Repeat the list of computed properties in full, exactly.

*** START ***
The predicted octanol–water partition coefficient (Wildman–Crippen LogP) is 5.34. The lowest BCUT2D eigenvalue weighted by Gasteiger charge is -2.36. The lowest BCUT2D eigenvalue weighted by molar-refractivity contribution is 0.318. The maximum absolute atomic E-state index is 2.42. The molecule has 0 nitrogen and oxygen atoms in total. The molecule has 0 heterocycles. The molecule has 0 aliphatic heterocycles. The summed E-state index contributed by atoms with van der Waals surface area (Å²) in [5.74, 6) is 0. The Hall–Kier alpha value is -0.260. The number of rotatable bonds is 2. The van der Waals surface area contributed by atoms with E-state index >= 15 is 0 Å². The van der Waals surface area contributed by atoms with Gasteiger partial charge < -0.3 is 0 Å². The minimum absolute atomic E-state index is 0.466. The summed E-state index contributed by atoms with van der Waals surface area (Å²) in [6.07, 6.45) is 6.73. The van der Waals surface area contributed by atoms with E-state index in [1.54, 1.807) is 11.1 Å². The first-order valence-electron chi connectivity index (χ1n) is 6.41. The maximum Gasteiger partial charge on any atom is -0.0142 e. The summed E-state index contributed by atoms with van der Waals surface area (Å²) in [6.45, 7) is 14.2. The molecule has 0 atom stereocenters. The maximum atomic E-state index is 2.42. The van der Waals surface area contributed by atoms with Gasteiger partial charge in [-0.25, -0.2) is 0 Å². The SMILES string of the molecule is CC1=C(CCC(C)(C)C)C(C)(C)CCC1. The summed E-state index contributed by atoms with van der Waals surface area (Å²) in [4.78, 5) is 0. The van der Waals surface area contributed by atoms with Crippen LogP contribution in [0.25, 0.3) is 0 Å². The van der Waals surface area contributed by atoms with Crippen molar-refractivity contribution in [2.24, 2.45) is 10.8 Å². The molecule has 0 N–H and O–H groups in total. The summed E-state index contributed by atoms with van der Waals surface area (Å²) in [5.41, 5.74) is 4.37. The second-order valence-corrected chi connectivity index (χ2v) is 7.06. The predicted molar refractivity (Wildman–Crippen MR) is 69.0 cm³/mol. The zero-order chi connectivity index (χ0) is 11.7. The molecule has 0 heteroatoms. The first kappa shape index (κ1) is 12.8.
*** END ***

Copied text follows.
The predicted octanol–water partition coefficient (Wildman–Crippen LogP) is 5.34. The lowest BCUT2D eigenvalue weighted by Gasteiger charge is -2.36. The lowest BCUT2D eigenvalue weighted by molar-refractivity contribution is 0.318. The maximum absolute atomic E-state index is 2.42. The molecule has 0 nitrogen and oxygen atoms in total. The molecule has 0 heterocycles. The molecule has 0 aliphatic heterocycles. The summed E-state index contributed by atoms with van der Waals surface area (Å²) in [5.74, 6) is 0. The Hall–Kier alpha value is -0.260. The number of rotatable bonds is 2. The van der Waals surface area contributed by atoms with E-state index >= 15 is 0 Å². The van der Waals surface area contributed by atoms with Gasteiger partial charge < -0.3 is 0 Å². The minimum absolute atomic E-state index is 0.466. The summed E-state index contributed by atoms with van der Waals surface area (Å²) in [6.07, 6.45) is 6.73. The van der Waals surface area contributed by atoms with E-state index in [1.54, 1.807) is 11.1 Å². The first-order valence-electron chi connectivity index (χ1n) is 6.41. The maximum Gasteiger partial charge on any atom is -0.0142 e. The summed E-state index contributed by atoms with van der Waals surface area (Å²) in [6.45, 7) is 14.2. The molecule has 0 atom stereocenters. The maximum atomic E-state index is 2.42. The van der Waals surface area contributed by atoms with Gasteiger partial charge in [-0.25, -0.2) is 0 Å². The SMILES string of the molecule is CC1=C(CCC(C)(C)C)C(C)(C)CCC1. The summed E-state index contributed by atoms with van der Waals surface area (Å²) in [4.78, 5) is 0. The van der Waals surface area contributed by atoms with Crippen LogP contribution in [0.25, 0.3) is 0 Å². The van der Waals surface area contributed by atoms with Crippen molar-refractivity contribution in [2.24, 2.45) is 10.8 Å². The molecule has 0 N–H and O–H groups in total. The summed E-state index contributed by atoms with van der Waals surface area (Å²) in [5.41, 5.74) is 4.37. The second-order valence-corrected chi connectivity index (χ2v) is 7.06. The predicted molar refractivity (Wildman–Crippen MR) is 69.0 cm³/mol. The zero-order chi connectivity index (χ0) is 11.7. The molecule has 0 heteroatoms. The first kappa shape index (κ1) is 12.8.